SPEED RACER
Music composed by Michael Giacchino
Label: Varèse Sarabande
Catalog: 302 066 898 2

Year: 2008
Tracks:

1. I Am Speed
2. World’s Best Autopia
3. Thunderhead
4. Tragic Story of Rex Racer
5. Vroom and Board
6. World’s Worst Road Rage
7. Racing’s In Our Blood
8. True Heart of Racing
9. Casa Cristo
10. End of the First Leg
11. Taejo Turns Trixie
12. Bumper to Bumper, Rail to Rail
13. The Maltese Ice Cave
14. Go Speed, Go!
15. He Ain’t Heavy
16. 32 Hours
17. Grand Ol’ Prix
18. Reboot
19. Let Us Drink Milk
20. Speed Racer


Total Time: 60:24
Rating:


Reviewed by
Tom Hoover

 
Michael Giacchino returns with another marquee assignment, this time for the film based on the classic anime series, "Speed Racer." The soundtrack is brought to us by Varese Sarabande and offers 20 tracks of Giacchino's score. The running time is generous (over 1 hour of music) and the sound quality is above average. It's a nice release, especially when you consider that this could have been a derivative song compilation album. That's one for the score lovers.

In this era of filmmaking, most composers should accept the fact that a lot of what they'll be called to write is music based on existing material. Giacchino not only accepts this situation -- he seems to genuinely embrace it. Giacchino is no stranger to writing music that had a previous existence. Case in point, "Mission Impossible III" and the upcoming "Star Trek" reboot are two example of projects he has already scored or soon will be. "Speed Racer" is a project that falls squarely in that mold and makes for a good barometer to see what direction the composer is heading in. From what I heard on the CD, all signs indicate a green light -- "Speed Racer" is a terrific score.

The soundtrack is a mix of styles that work cohesively together. Giacchino has been able to take the nostalgic elements of the existing music to create a score that has modern trademarks associated with it. In some ways, one could make an argument that if sound quality of this nature could be generated in the 60s, along with the tools to create it, of course, than this would be a score that would fit into that era perfectly.

Going into this project, there were a lot of questions as to how the main theme would be used. The motifs of the source material are brought to life both as featured cues and as background elements. The use of it was so effective that I was feeling nostalgic and I had never regularly watched the cartoons that the movie is based on. Now that's effective writing! Indeed, Giacchino was able to create a bonafide tapestry by weaving the different phrases of the source material into this soundtrack.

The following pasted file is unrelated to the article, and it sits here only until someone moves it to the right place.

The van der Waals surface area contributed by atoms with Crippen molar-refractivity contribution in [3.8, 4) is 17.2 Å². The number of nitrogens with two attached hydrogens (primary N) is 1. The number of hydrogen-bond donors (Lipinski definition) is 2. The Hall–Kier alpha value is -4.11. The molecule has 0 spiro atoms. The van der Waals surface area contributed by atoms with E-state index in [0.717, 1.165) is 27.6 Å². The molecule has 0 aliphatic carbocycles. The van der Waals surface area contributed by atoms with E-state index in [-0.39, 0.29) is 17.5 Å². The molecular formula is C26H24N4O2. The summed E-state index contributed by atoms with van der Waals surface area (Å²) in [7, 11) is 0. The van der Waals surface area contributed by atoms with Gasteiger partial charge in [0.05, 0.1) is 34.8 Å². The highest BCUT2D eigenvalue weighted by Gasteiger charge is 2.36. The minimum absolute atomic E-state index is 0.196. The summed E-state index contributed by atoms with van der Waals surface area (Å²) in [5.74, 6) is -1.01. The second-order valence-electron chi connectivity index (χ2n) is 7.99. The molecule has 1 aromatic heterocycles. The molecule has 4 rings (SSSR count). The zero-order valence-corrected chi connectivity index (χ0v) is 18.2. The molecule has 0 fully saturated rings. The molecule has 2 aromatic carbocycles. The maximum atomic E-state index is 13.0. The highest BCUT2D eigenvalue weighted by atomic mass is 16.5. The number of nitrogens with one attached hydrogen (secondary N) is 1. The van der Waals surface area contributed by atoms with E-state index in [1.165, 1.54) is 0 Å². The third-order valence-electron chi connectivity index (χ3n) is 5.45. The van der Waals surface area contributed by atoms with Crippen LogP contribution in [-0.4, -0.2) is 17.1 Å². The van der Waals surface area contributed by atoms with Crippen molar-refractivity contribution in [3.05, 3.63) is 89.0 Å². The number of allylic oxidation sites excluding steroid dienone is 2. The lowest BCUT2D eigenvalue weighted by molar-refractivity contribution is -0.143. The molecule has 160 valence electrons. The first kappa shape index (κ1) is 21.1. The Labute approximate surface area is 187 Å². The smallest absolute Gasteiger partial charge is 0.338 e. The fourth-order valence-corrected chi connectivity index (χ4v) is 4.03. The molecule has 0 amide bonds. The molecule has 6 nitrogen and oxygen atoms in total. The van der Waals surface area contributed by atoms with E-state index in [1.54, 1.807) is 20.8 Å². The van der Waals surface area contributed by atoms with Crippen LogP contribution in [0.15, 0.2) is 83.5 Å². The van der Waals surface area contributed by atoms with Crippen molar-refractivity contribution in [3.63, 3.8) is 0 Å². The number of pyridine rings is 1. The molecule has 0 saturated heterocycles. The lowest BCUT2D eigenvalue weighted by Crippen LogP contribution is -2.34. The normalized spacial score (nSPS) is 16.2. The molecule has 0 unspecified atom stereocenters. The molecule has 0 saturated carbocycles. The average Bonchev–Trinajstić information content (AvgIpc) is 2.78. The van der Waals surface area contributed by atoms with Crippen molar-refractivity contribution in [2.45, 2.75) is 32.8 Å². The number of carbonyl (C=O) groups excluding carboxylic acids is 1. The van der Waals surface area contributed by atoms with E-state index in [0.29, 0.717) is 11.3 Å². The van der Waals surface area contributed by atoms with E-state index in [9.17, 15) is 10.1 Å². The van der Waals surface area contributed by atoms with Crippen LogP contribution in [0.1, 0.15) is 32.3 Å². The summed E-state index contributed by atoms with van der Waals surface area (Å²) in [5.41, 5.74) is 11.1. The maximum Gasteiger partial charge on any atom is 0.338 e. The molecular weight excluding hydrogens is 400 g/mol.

The pace of the score is quite rapid, as one could imagine, but there are also some nice melodic chords that are heard throughout. These softer cues make for a more 'fan friendly' appeal. Also nice are the moments in which Giacchino uses a bit of vocalization in the score, specifically during Track 9, "Casa Cristo." It's tracks such as this one that gives "Speed Racer" a modern spin and also distinguishes Giacchino's own voice in the proceedings.

The main Speed Racer theme is heard in various facets. My favorite use of it is when it drives on in the background during some of the major action cues, thus becoming more than just a reference to the original and a major player in the score. You see, a theme's depth should be judged by the various ways in which a composer can use it in a score and Giacchino's approach played out nicely. Not too much, not too little and enough variations to keep it interesting. Core fans should not worry about the Speed Racer song, either, since that is what caps out the album on the last track. It's more or less a retro tribute to the song, with some old school instrumentation that should bring back some memories for fans of the long standing series.

"Speed Racer" is a highly energetic, entertaining score that will please most ears. Specifically, listeners who appreciated the style of "The Incredibles" score will especially want to hop on board with this one as Giacchino once again shows that he isn't afraid to take chances with his work. Well done.

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